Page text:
The last step before design involves sketching the blueprint of your website. This is where all your hard work starts coming together. As you're deciding what goes where, keep in mind two things.

First, people read in an 'F' pattern. We start left to right. Skip down a bit. Go right a bit. Skip down some more. The most important parts of your site need to be "within the F."

Coming from a background in journalism, I am all too familiar with "above the fold." When I hear people say this about websites, I correct them by saying, "It's above the scroll." The truth is it's nonsense. We scroll. Without conscious awareness in doing it. Microsoft and Apple trained us well. Facebook made it permanent.

What is important in today's Internet is page flow and responsiveness. Laying out your site pages, consider how each piece of text and image will stack on a mobile phone. And in what order. Your site visitor needs it to still make sense.

The second is to use sidebars only when necessary in the structure, content or navigation. Otherwise, they are distractions to your visitor.

 

And now we design.

With all other elements in place, it's time to think about design. What colors will you use to create the mood of your site? What images best evoke the desired emotional connection with your visitor? What length should your content be? (Spoiler: short) And finally, where will you place those coveted call to action buttons?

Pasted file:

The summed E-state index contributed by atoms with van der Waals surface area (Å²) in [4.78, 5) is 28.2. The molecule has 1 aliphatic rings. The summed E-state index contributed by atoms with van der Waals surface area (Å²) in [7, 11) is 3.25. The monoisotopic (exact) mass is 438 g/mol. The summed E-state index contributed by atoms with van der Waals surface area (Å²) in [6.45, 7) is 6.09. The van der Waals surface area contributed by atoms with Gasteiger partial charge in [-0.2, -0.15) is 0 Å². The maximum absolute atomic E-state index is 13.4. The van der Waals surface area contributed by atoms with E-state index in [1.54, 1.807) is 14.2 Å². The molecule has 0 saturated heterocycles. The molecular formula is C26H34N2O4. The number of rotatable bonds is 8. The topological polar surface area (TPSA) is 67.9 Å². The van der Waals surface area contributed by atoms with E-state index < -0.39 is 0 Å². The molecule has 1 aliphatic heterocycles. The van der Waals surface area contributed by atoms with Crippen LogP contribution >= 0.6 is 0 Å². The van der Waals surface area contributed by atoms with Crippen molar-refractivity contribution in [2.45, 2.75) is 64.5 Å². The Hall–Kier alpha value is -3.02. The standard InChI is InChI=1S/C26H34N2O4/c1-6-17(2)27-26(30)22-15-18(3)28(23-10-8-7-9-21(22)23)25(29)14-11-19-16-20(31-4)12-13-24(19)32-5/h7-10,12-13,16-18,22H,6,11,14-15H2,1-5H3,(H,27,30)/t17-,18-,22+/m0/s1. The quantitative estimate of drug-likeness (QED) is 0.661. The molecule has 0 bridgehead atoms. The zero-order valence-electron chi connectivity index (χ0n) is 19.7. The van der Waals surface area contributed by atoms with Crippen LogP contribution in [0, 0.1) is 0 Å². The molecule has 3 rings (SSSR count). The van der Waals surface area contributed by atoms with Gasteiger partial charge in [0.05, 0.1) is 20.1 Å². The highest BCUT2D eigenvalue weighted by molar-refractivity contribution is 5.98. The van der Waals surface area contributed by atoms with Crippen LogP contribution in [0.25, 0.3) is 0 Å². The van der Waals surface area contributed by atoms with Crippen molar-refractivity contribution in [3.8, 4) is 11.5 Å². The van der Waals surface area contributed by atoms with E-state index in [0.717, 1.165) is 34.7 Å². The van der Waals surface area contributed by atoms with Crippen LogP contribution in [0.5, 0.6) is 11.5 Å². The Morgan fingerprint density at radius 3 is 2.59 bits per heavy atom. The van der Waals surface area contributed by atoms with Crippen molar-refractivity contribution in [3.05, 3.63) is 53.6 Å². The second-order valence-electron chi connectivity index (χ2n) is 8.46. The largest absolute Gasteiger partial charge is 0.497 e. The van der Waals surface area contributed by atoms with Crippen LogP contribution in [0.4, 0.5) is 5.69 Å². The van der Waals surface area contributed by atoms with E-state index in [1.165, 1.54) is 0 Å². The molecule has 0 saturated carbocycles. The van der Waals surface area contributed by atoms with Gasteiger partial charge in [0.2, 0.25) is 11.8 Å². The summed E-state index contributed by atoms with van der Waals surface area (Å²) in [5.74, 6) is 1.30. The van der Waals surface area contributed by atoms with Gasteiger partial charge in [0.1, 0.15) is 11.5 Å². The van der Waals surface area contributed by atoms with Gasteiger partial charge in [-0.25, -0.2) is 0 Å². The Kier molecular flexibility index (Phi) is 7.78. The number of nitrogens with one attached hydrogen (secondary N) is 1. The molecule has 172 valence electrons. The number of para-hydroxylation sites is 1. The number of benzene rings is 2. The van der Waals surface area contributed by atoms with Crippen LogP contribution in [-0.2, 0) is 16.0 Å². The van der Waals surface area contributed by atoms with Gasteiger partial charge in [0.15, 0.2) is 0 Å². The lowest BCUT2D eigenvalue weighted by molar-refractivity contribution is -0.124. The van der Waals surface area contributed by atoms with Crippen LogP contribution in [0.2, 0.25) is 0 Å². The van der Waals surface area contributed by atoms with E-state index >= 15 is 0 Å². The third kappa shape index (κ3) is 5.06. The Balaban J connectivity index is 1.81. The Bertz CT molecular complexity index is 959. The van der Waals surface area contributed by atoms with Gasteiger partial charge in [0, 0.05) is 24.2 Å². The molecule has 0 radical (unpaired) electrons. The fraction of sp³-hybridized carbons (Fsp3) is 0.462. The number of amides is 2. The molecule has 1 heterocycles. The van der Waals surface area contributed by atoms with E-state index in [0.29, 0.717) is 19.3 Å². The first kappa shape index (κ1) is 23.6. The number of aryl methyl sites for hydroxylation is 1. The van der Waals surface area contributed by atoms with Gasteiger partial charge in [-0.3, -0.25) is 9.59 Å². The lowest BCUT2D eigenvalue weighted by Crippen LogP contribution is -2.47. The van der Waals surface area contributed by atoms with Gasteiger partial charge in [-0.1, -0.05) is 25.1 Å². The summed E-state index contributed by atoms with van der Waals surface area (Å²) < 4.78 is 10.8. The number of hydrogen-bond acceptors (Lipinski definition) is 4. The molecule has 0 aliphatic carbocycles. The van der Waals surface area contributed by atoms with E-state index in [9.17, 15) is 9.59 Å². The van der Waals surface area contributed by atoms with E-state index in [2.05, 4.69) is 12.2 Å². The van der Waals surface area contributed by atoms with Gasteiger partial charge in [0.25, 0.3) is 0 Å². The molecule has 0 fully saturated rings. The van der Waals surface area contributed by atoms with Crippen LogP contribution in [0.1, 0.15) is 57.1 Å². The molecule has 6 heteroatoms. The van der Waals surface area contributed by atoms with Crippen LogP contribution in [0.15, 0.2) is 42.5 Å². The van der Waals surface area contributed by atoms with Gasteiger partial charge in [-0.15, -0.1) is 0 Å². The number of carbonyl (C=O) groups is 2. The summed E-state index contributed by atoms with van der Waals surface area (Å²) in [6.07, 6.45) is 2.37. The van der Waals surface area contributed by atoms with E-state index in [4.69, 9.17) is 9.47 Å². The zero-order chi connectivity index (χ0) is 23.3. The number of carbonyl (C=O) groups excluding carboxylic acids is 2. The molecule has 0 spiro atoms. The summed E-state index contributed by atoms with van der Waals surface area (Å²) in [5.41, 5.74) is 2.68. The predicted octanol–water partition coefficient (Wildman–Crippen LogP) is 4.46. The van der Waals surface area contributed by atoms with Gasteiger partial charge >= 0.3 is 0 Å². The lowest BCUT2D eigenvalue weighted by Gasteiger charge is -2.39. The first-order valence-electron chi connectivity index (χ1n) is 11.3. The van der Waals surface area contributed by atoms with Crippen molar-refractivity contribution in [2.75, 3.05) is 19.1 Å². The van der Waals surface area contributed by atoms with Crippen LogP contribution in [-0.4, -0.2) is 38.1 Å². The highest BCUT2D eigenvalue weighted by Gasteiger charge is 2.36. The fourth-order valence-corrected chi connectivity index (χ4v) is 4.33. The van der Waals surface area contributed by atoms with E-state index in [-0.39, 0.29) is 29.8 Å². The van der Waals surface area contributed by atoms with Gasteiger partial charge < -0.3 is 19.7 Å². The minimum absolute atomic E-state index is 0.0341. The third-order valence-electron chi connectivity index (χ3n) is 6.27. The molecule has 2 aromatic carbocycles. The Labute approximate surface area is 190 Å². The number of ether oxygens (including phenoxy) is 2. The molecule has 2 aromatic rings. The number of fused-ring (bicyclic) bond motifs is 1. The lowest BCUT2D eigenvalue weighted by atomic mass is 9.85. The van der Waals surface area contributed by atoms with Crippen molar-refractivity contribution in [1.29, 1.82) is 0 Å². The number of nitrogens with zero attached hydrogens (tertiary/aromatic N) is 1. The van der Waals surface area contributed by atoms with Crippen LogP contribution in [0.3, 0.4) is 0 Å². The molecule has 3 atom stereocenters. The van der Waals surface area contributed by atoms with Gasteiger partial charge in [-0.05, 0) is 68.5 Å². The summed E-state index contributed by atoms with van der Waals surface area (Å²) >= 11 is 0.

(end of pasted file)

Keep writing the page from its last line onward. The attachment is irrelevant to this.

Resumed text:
Congrats on the new website!

It's been a lot of hard work, but you've launched a well-planned site that serves your clients well. Now that the fun is over, the tweaking begins. What? You thought you completed the job? Oh no. A website is a living, breathing entity of your business. Now it comes time to pay attention.

Is the navigation working as you hoped? Are people getting lost?

Are they completing the actions necessary to achieve your site goal?

I've seen many websites thrown up in a weekend then abandoned. The first question I'm asked by their owners? Why isn't anybody contacting me through my website! This member of your sales team needs support in making sure they are doing their job right. So keep a close eye on your site and remember to make those tweaks and revisions as you and your business evolve.